Some beliefs and practices – many of them core Anabaptist Christian convictions – are almost universal among GAP respondents. For example, 94 percent of respondents claim that it is very important to be born again, and 91 percent identify Jesus as the only way to God. Similarly, the vast majority of respondents identify the Bible as the Word of God.

There is also a noticeable wariness regarding military service. Seventy-six percent of respondents, if faced with obligatory military service, would either refuse to serve or would select non-combatant military service. In the Global North and the Global South, a nearly identical percentage – 61.9 percent and 62 percent respectively – would choose conscientious objection.

But the survey also reveals points of major difference. Overall, there are greater differences between the Global North and the Global South, but denominational and continental differences are also present. For example, awareness of Mennonite World Conference – the body that draws each of these conferences into active relationship with the others – diverged along both regional and denominational lines. Fifty-five percent of those in the Global South express awareness of MWC, compared to 75 percent of Global North respondents. By denominational affiliation, 66 percent of Brethren in Christ are aware of MWC, 76 percent of Mennonite Brethren, and 46 percent of Mennonites.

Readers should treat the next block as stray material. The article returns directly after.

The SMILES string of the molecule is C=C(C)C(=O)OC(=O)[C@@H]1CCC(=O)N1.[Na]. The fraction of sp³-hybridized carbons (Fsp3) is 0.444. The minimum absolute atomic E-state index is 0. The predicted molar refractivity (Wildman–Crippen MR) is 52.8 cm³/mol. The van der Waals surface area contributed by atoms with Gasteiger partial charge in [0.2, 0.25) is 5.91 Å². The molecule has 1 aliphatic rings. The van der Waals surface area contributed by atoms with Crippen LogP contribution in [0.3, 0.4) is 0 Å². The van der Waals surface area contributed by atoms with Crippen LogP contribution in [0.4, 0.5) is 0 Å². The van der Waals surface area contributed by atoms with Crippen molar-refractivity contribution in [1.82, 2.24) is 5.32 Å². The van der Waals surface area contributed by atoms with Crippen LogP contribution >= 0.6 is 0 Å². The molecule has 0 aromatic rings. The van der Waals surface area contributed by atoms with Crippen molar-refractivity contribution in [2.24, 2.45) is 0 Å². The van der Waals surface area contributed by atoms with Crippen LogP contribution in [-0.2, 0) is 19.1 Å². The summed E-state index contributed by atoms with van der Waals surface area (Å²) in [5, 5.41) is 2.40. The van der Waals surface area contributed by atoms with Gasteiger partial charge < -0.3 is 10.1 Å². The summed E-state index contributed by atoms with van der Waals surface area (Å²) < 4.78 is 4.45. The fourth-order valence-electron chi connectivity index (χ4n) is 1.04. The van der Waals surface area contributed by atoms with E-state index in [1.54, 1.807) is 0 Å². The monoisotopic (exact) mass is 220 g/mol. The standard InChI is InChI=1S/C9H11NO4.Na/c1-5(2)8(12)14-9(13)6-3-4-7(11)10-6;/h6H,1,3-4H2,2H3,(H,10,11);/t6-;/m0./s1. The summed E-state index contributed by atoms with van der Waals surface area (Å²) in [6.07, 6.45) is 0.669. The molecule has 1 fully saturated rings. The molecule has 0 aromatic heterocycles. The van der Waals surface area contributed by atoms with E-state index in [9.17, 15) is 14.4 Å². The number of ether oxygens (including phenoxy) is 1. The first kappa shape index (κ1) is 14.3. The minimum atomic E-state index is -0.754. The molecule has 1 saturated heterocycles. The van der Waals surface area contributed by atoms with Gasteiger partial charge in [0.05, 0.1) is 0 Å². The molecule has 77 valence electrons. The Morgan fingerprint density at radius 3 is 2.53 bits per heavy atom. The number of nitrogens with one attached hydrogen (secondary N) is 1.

When examined in greater depth, even some of the commonly shared beliefs and practices reveal shades of difference. For example, although the majority of respondents claim the Bible as the Word of God, 55 percent of respondents from Africa, Asia and Latin America add that the Bible should be taken literally. Only 20 percent of North American or European respondents shared this view (74 percent of respondents in the Global North favored “interpreting the Bible in context”).

Furthermore, different regions identify more strongly with certain portions of Scripture. While Europeans and North Americans find the New Testament to be the most relevant for them, only 28 percent of those in Asia, Africa and Latin America said the same. Instead, respondents in the Global South were more likely to identify both Old and New Testaments as relevant.

Charismatic gifts are also more common among those respondents in the Global South. Eighty-four percent of those in Africa, Asia, and Latin America have prophesied, spoken in tongues, been miraculously healed or involved in liberation from demonic oppression, compared to 31 percent of those in Europe or North America.

The Global North and Global South should not be seen as homogenous groupings, however, as there are also important regional differences. Africans and Asians, for example, were most likely to have experienced liberation from demonic oppression, while 56 percent of Latin Americans have been miraculously healed from an injury or illness.